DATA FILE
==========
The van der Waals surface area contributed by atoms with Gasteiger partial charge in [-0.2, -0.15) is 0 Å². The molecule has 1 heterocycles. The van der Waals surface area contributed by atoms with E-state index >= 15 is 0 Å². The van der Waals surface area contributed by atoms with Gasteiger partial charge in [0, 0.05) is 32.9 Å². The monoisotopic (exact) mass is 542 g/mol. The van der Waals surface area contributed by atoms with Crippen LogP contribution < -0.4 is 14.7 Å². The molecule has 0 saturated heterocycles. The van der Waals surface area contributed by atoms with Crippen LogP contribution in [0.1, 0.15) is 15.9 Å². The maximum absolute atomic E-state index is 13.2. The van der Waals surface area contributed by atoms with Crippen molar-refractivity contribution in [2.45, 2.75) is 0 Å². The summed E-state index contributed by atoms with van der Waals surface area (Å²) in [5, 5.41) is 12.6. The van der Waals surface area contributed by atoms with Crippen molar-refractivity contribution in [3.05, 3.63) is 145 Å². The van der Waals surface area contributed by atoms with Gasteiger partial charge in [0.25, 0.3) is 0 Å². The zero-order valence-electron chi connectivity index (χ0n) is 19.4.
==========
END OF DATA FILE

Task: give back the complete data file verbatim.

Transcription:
The van der Waals surface area contributed by atoms with Gasteiger partial charge in [-0.2, -0.15) is 0 Å². The molecule has 1 heterocycles. The van der Waals surface area contributed by atoms with E-state index >= 15 is 0 Å². The van der Waals surface area contributed by atoms with Gasteiger partial charge in [0, 0.05) is 32.9 Å². The monoisotopic (exact) mass is 542 g/mol. The van der Waals surface area contributed by atoms with Crippen LogP contribution < -0.4 is 14.7 Å². The molecule has 0 saturated heterocycles. The van der Waals surface area contributed by atoms with Crippen LogP contribution in [0.1, 0.15) is 15.9 Å². The maximum absolute atomic E-state index is 13.2. The van der Waals surface area contributed by atoms with Crippen molar-refractivity contribution in [2.45, 2.75) is 0 Å². The summed E-state index contributed by atoms with van der Waals surface area (Å²) in [5, 5.41) is 12.6. The van der Waals surface area contributed by atoms with Crippen molar-refractivity contribution in [3.05, 3.63) is 145 Å². The van der Waals surface area contributed by atoms with Gasteiger partial charge in [0.25, 0.3) is 0 Å². The zero-order valence-electron chi connectivity index (χ0n) is 19.4.